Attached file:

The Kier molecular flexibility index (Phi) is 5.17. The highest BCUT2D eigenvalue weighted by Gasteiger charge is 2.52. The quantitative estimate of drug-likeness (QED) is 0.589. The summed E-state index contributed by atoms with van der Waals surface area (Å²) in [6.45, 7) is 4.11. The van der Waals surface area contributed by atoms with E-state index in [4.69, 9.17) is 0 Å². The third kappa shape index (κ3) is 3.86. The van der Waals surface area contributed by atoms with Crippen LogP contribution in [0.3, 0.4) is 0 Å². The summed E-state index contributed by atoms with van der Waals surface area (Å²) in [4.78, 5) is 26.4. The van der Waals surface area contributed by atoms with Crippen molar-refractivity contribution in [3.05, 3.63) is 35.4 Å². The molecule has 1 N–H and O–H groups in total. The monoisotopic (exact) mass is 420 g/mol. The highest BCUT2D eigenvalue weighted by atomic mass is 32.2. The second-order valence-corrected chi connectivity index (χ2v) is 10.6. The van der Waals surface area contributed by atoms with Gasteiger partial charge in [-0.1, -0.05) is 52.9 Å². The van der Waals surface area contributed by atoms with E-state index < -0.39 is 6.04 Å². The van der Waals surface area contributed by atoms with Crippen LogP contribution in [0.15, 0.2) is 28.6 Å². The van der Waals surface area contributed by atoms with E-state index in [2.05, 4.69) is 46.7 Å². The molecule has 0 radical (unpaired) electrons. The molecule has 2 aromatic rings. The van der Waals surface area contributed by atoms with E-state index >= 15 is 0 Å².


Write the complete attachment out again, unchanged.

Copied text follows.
The Kier molecular flexibility index (Phi) is 5.17. The highest BCUT2D eigenvalue weighted by Gasteiger charge is 2.52. The quantitative estimate of drug-likeness (QED) is 0.589. The summed E-state index contributed by atoms with van der Waals surface area (Å²) in [6.45, 7) is 4.11. The van der Waals surface area contributed by atoms with E-state index in [4.69, 9.17) is 0 Å². The third kappa shape index (κ3) is 3.86. The van der Waals surface area contributed by atoms with Crippen LogP contribution in [0.3, 0.4) is 0 Å². The summed E-state index contributed by atoms with van der Waals surface area (Å²) in [4.78, 5) is 26.4. The van der Waals surface area contributed by atoms with Crippen molar-refractivity contribution in [3.05, 3.63) is 35.4 Å². The molecule has 1 N–H and O–H groups in total. The monoisotopic (exact) mass is 420 g/mol. The highest BCUT2D eigenvalue weighted by atomic mass is 32.2. The second-order valence-corrected chi connectivity index (χ2v) is 10.6. The van der Waals surface area contributed by atoms with Gasteiger partial charge in [-0.1, -0.05) is 52.9 Å². The van der Waals surface area contributed by atoms with E-state index < -0.39 is 6.04 Å². The van der Waals surface area contributed by atoms with Crippen LogP contribution in [0.15, 0.2) is 28.6 Å². The van der Waals surface area contributed by atoms with E-state index in [2.05, 4.69) is 46.7 Å². The molecule has 0 radical (unpaired) electrons. The molecule has 2 aromatic rings. The van der Waals surface area contributed by atoms with E-state index >= 15 is 0 Å².